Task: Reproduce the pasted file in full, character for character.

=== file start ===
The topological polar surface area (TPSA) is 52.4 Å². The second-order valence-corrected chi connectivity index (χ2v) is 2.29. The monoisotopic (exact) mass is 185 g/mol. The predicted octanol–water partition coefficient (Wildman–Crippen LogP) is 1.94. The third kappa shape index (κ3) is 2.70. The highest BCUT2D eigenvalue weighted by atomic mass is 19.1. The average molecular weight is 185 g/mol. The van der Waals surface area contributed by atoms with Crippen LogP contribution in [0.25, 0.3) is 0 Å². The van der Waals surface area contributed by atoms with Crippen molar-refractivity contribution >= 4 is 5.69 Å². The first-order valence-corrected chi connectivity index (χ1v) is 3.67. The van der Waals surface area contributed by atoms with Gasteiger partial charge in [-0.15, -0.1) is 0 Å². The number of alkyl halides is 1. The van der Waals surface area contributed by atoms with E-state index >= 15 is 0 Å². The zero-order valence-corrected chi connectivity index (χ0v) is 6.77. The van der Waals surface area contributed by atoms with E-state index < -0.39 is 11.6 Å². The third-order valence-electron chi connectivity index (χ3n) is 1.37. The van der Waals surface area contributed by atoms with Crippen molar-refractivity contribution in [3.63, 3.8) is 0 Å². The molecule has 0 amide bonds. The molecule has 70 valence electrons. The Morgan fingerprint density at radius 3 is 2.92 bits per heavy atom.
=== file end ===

The topological polar surface area (TPSA) is 52.4 Å². The second-order valence-corrected chi connectivity index (χ2v) is 2.29. The monoisotopic (exact) mass is 185 g/mol. The predicted octanol–water partition coefficient (Wildman–Crippen LogP) is 1.94. The third kappa shape index (κ3) is 2.70. The highest BCUT2D eigenvalue weighted by atomic mass is 19.1. The average molecular weight is 185 g/mol. The van der Waals surface area contributed by atoms with Crippen LogP contribution in [0.25, 0.3) is 0 Å². The van der Waals surface area contributed by atoms with Crippen molar-refractivity contribution >= 4 is 5.69 Å². The first-order valence-corrected chi connectivity index (χ1v) is 3.67. The van der Waals surface area contributed by atoms with Gasteiger partial charge in [-0.15, -0.1) is 0 Å². The number of alkyl halides is 1. The van der Waals surface area contributed by atoms with E-state index >= 15 is 0 Å². The zero-order valence-corrected chi connectivity index (χ0v) is 6.77. The van der Waals surface area contributed by atoms with E-state index < -0.39 is 11.6 Å². The third-order valence-electron chi connectivity index (χ3n) is 1.37. The van der Waals surface area contributed by atoms with Crippen molar-refractivity contribution in [3.63, 3.8) is 0 Å². The molecule has 0 amide bonds. The molecule has 70 valence electrons. The Morgan fingerprint density at radius 3 is 2.92 bits per heavy atom.